The area of the human retina called the fovea, which has acute resolving power, both for colour, detail and dynamic range, is less than 1mm in diameter. The rest of the retina moving away from the fovea has diminishing detail perception.
Since we can rotate both our eyeball and the head, we can "see" various parts of the scene in great detail.
Its like a sensor which has incredible resolution and dynamic range in one tiny spot, and the rest of the sensor has pretty low resolution.

10-17-2010, 09:40 AM   #84
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QuoteOriginally posted by kittykat46 Quote
The highly selective detail vision of what the human eye perceives is not related to focal length or DOF. Its mainly due to Biology.
The area of the human retina called the fovea, [...]
What makes you think I didn't take this into account?

This is why I took half the Airy disk as resolution parameter. Biology doesn't break the laws of nature.

To make you feel better ... the angular fovea resolving power usually quoted (1.7 arcminutes per linepair which is a 120% vision) translates to a 4.2Ám feature size (8Ám line pair) which is actually worse than my 4.0Ám diffraction-based limit I used in my previous post.

On a side note, the human eye does not normally reach the diffraction limit as it has significant spherical abberation. At 3mm, it is minimized and the eye reaches its best resolution. With its sweet spot at f/5.6, it isn't unlike good prime lenses


The fovea just makes best possible use of the lens' center performance. Better vision would need more lens elements (not yet invented by mother nature, or the big creationist planner is an idiot) or a larger sensor.

The human retina has a surface of ~650+ mm^2 (1.1 crop factor of 35mm full frame) which is why we can consider it a full frame camera.

So, a better vision would require the biological equivalent of medium format or, like the eagle, a second fovea optimized for tele view. There, the eagle resolves the equivalent of 1.7Ám features (source found) or better (no sources found).

But larger cameras exist too. E.g., the Colossal Squid has eyes with 27cm diameter as opposed to our 22mm and 150x the surface which should account for 7 stops better high ISO performance

Last edited by falconeye; 10-17-2010 at 11:01 AM.
10-17-2010, 04:26 PM   #85
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QuoteOriginally posted by falconeye Quote
Thanks for the link.

I am currently searching for a good AF.C testing protocol.

The kind of test you cite seems to be sort of a standard: have an unaccelerated standard subject, camera with tele on tripod in AF.C, center spot and count the # of in-focus images. I know at least 4 such tests, the one you cited, French Chasseur d'Images, German ColorFoto and my blog. And I'm sure there are more.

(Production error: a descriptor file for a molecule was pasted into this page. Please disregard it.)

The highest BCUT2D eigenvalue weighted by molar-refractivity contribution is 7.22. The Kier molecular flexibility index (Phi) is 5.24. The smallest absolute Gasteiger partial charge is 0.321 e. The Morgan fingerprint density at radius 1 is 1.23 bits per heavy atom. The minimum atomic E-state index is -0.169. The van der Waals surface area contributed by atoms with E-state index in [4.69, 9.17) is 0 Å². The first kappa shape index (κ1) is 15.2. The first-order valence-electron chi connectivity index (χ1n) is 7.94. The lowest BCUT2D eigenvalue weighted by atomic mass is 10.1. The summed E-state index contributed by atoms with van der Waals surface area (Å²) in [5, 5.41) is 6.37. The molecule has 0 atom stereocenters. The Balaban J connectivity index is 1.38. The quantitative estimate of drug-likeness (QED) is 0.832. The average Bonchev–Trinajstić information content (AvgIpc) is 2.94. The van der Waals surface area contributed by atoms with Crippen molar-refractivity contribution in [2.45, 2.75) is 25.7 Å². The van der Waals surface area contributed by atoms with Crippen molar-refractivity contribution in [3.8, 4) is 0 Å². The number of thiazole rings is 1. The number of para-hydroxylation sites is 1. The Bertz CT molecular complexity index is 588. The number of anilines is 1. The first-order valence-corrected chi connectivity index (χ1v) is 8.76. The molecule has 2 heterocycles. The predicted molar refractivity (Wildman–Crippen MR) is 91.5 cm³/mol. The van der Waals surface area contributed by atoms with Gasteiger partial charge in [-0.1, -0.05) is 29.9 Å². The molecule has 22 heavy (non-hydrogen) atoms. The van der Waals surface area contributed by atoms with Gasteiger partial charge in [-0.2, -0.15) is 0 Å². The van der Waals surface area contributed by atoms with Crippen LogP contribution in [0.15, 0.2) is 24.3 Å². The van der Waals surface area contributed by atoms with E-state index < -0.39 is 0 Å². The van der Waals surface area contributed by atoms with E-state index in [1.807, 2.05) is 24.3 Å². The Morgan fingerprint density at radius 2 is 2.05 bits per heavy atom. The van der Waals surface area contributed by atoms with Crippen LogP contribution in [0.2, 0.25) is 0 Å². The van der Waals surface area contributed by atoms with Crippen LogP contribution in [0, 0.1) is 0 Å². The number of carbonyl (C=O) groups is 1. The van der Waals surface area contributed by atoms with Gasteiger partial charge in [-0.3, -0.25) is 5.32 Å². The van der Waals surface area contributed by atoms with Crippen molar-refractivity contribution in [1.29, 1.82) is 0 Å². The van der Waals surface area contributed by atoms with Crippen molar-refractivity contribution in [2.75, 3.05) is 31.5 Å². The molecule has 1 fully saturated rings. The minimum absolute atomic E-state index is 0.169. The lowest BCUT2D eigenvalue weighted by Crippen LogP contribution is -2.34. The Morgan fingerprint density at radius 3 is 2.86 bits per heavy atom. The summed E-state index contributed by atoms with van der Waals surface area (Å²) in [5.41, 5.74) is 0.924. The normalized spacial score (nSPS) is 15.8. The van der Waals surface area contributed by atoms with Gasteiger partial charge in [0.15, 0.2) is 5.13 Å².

Let me call this test LS3 test (Linear Subject Subjective Sharpness).

Unfortunately, it doesn't translate into real-world experience. Many pro photographers, e.g., sports, BIF and running dogs (seems to be a market...) report differing results (if I shall believe forums). Typically, Canon ranks top in LS3 while in real life, Nikon seems to be able to deliver the one shot Canon can't. Also in LS3, the K-7 scores very close to the D300 while in real life, it can't compete. BTW, Sony scores good in LS3, typically ahead of Ccanon when tested. I've no idea what the experience is in real life.

The 7D seems to have a very good AF.C. About 2nd within Canon. But it's hard to say how it will compare against D7000 and K-5 in real life.

Therefore, I am at the research of a real-world AF.C testing protocol. Any ideas?
Very interesting that the K-7 does nearly as well as a D300 in a LS3 test. I'd be interested in reading some of those tests.

One note about that link. They used default settings, where the Canon defaults to focus priority, and the Nikon defaults to shutter release priority. You can see all the angry Nikon people in the comments
10-17-2010, 04:46 PM   #86
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QuoteOriginally posted by Chwisch87 Quote
Here let me tell you about shooting pictures at settings i never use ... oh i could but ... i never shoot pictures at anything higher than 1600 ... Nor does anyone else for that matter.
Why is it that people say, to paraphrase, "I don't do it this way, so nobody does". Dumb. I have hundreds of photos at ISO3200 and over.

QuoteOriginally posted by Chwisch87 Quote
Well the point of my "nor does anyone else for that matter" is basically the fact of the matter is, if you are looking to take your best photo possible, you are going to stick to around ISO 200 to 320... no matter what body you use. Your best photos are taken under ideal light conditions. Most of us are not looking to take a picture at even 1600 and expecting to get into the PPG. And even for indoor photography, IMO, its always best to just bring out a nice strobe.
Strobe? Yeah I'm sure the players would love that!! Again, just you can, doesn't mean everyone can.


I recall dpreview the raw noise graphs for the K-7, D300 and 7D only really separated above about ISO1600. It seems silly comparing out of camera jpegs as the settings are so adjustable in camera.
10-17-2010, 06:08 PM   #87
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QuoteOriginally posted by Eruditass Quote
Very interesting that the K-7 does nearly as well as a D300 in a LS3 test. I'd be interested in reading some of those tests.
That was in a standardized 100 km/h car tracking test which I reproduced last year for the K20D and K-7 in my blog. A K20D and D300 were compared directly in the source I took the test procedure from.